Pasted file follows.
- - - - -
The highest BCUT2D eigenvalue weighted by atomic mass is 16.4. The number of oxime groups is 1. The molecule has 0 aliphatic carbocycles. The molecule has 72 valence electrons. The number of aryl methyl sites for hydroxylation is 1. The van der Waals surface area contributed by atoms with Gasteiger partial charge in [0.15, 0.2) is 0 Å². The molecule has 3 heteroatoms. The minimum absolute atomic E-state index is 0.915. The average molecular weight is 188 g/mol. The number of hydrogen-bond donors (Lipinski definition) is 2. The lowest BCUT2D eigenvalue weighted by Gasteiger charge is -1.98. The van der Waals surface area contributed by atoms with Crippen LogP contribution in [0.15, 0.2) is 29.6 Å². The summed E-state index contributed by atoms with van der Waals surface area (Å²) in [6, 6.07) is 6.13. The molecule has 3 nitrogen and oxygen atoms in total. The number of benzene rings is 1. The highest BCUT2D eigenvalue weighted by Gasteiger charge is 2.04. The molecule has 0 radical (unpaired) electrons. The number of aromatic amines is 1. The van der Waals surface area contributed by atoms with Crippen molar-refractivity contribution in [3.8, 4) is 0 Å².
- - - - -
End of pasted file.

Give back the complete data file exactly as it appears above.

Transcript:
The highest BCUT2D eigenvalue weighted by atomic mass is 16.4. The number of oxime groups is 1. The molecule has 0 aliphatic carbocycles. The molecule has 72 valence electrons. The number of aryl methyl sites for hydroxylation is 1. The van der Waals surface area contributed by atoms with Gasteiger partial charge in [0.15, 0.2) is 0 Å². The molecule has 3 heteroatoms. The minimum absolute atomic E-state index is 0.915. The average molecular weight is 188 g/mol. The number of hydrogen-bond donors (Lipinski definition) is 2. The lowest BCUT2D eigenvalue weighted by Gasteiger charge is -1.98. The van der Waals surface area contributed by atoms with Crippen LogP contribution in [0.15, 0.2) is 29.6 Å². The summed E-state index contributed by atoms with van der Waals surface area (Å²) in [6, 6.07) is 6.13. The molecule has 3 nitrogen and oxygen atoms in total. The number of benzene rings is 1. The highest BCUT2D eigenvalue weighted by Gasteiger charge is 2.04. The molecule has 0 radical (unpaired) electrons. The number of aromatic amines is 1. The van der Waals surface area contributed by atoms with Crippen molar-refractivity contribution in [3.8, 4) is 0 Å².